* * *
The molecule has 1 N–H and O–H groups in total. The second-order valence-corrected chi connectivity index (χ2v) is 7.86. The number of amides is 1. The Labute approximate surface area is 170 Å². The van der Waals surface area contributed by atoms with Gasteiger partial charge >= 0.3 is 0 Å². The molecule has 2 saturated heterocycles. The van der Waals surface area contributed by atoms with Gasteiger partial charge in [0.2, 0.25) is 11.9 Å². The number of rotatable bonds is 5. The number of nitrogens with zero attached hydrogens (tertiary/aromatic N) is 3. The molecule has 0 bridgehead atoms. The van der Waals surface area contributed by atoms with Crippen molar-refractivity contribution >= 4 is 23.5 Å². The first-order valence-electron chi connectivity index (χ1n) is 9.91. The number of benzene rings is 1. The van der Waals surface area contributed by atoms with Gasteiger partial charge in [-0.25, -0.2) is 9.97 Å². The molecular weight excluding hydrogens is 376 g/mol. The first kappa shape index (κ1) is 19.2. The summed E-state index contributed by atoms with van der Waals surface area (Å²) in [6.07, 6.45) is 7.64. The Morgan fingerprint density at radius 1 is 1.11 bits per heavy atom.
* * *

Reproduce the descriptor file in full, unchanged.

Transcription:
The molecule has 1 N–H and O–H groups in total. The second-order valence-corrected chi connectivity index (χ2v) is 7.86. The number of amides is 1. The Labute approximate surface area is 170 Å². The van der Waals surface area contributed by atoms with Gasteiger partial charge >= 0.3 is 0 Å². The molecule has 2 saturated heterocycles. The van der Waals surface area contributed by atoms with Gasteiger partial charge in [0.2, 0.25) is 11.9 Å². The number of rotatable bonds is 5. The number of nitrogens with zero attached hydrogens (tertiary/aromatic N) is 3. The molecule has 0 bridgehead atoms. The van der Waals surface area contributed by atoms with Crippen molar-refractivity contribution >= 4 is 23.5 Å². The first-order valence-electron chi connectivity index (χ1n) is 9.91. The number of benzene rings is 1. The van der Waals surface area contributed by atoms with Gasteiger partial charge in [-0.25, -0.2) is 9.97 Å². The molecular weight excluding hydrogens is 376 g/mol. The first kappa shape index (κ1) is 19.2. The summed E-state index contributed by atoms with van der Waals surface area (Å²) in [6.07, 6.45) is 7.64. The Morgan fingerprint density at radius 1 is 1.11 bits per heavy atom.